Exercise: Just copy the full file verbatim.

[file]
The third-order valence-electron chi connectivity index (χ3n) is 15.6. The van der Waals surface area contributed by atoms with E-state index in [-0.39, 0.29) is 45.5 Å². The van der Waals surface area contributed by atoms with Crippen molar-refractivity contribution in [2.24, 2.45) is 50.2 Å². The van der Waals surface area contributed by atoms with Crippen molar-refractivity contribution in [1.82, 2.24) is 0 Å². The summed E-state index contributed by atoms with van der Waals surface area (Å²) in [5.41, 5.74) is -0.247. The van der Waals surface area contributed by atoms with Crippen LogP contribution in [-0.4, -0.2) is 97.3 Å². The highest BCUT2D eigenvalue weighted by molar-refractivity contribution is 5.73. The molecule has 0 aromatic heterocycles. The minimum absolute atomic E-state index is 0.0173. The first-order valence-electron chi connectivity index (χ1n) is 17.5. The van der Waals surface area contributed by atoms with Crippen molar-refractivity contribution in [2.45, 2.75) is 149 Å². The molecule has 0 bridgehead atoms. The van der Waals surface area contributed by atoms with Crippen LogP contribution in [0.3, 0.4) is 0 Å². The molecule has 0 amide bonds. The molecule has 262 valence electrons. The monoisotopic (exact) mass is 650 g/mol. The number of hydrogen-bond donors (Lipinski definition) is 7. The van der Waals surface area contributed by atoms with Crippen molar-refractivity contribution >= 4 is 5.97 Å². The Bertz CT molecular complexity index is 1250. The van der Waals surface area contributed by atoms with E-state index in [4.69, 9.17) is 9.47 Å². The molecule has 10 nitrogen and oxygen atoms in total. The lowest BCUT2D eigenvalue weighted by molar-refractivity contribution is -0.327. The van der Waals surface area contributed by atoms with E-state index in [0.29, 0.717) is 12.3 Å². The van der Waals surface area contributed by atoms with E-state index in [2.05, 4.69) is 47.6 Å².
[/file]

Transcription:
The third-order valence-electron chi connectivity index (χ3n) is 15.6. The van der Waals surface area contributed by atoms with E-state index in [-0.39, 0.29) is 45.5 Å². The van der Waals surface area contributed by atoms with Crippen molar-refractivity contribution in [2.24, 2.45) is 50.2 Å². The van der Waals surface area contributed by atoms with Crippen molar-refractivity contribution in [1.82, 2.24) is 0 Å². The summed E-state index contributed by atoms with van der Waals surface area (Å²) in [5.41, 5.74) is -0.247. The van der Waals surface area contributed by atoms with Crippen LogP contribution in [-0.4, -0.2) is 97.3 Å². The highest BCUT2D eigenvalue weighted by molar-refractivity contribution is 5.73. The molecule has 0 aromatic heterocycles. The minimum absolute atomic E-state index is 0.0173. The first-order valence-electron chi connectivity index (χ1n) is 17.5. The van der Waals surface area contributed by atoms with Crippen molar-refractivity contribution in [2.45, 2.75) is 149 Å². The molecule has 0 bridgehead atoms. The van der Waals surface area contributed by atoms with Crippen LogP contribution in [0.3, 0.4) is 0 Å². The molecule has 0 amide bonds. The molecule has 262 valence electrons. The monoisotopic (exact) mass is 650 g/mol. The number of hydrogen-bond donors (Lipinski definition) is 7. The van der Waals surface area contributed by atoms with Crippen molar-refractivity contribution >= 4 is 5.97 Å². The Bertz CT molecular complexity index is 1250. The van der Waals surface area contributed by atoms with E-state index in [4.69, 9.17) is 9.47 Å². The molecule has 10 nitrogen and oxygen atoms in total. The lowest BCUT2D eigenvalue weighted by molar-refractivity contribution is -0.327. The van der Waals surface area contributed by atoms with E-state index in [0.29, 0.717) is 12.3 Å². The van der Waals surface area contributed by atoms with E-state index in [2.05, 4.69) is 47.6 Å².